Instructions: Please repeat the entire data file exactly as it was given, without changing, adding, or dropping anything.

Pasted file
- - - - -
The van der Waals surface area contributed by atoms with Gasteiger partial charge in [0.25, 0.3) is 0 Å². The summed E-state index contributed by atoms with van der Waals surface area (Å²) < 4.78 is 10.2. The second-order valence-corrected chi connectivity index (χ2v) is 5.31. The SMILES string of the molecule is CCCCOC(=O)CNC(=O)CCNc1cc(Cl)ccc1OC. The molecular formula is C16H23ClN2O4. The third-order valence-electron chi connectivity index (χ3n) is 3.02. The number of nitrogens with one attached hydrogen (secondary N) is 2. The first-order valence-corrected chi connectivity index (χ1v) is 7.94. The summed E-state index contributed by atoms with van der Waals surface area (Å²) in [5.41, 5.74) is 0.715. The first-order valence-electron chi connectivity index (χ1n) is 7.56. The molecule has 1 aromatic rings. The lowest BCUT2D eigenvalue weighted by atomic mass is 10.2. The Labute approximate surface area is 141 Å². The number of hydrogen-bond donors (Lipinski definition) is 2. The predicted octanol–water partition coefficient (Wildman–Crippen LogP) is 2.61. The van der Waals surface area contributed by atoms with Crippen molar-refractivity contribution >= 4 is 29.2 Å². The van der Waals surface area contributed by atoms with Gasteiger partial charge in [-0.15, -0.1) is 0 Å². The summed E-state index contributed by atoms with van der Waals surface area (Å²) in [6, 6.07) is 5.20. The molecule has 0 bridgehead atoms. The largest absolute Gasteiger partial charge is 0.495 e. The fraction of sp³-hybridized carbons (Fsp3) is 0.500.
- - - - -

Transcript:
The van der Waals surface area contributed by atoms with Gasteiger partial charge in [0.25, 0.3) is 0 Å². The summed E-state index contributed by atoms with van der Waals surface area (Å²) < 4.78 is 10.2. The second-order valence-corrected chi connectivity index (χ2v) is 5.31. The SMILES string of the molecule is CCCCOC(=O)CNC(=O)CCNc1cc(Cl)ccc1OC. The molecular formula is C16H23ClN2O4. The third-order valence-electron chi connectivity index (χ3n) is 3.02. The number of nitrogens with one attached hydrogen (secondary N) is 2. The first-order valence-corrected chi connectivity index (χ1v) is 7.94. The summed E-state index contributed by atoms with van der Waals surface area (Å²) in [5.41, 5.74) is 0.715. The first-order valence-electron chi connectivity index (χ1n) is 7.56. The molecule has 1 aromatic rings. The lowest BCUT2D eigenvalue weighted by atomic mass is 10.2. The Labute approximate surface area is 141 Å². The number of hydrogen-bond donors (Lipinski definition) is 2. The predicted octanol–water partition coefficient (Wildman–Crippen LogP) is 2.61. The van der Waals surface area contributed by atoms with Crippen molar-refractivity contribution >= 4 is 29.2 Å². The van der Waals surface area contributed by atoms with Gasteiger partial charge in [-0.15, -0.1) is 0 Å². The summed E-state index contributed by atoms with van der Waals surface area (Å²) in [6, 6.07) is 5.20. The molecule has 0 bridgehead atoms. The largest absolute Gasteiger partial charge is 0.495 e. The fraction of sp³-hybridized carbons (Fsp3) is 0.500.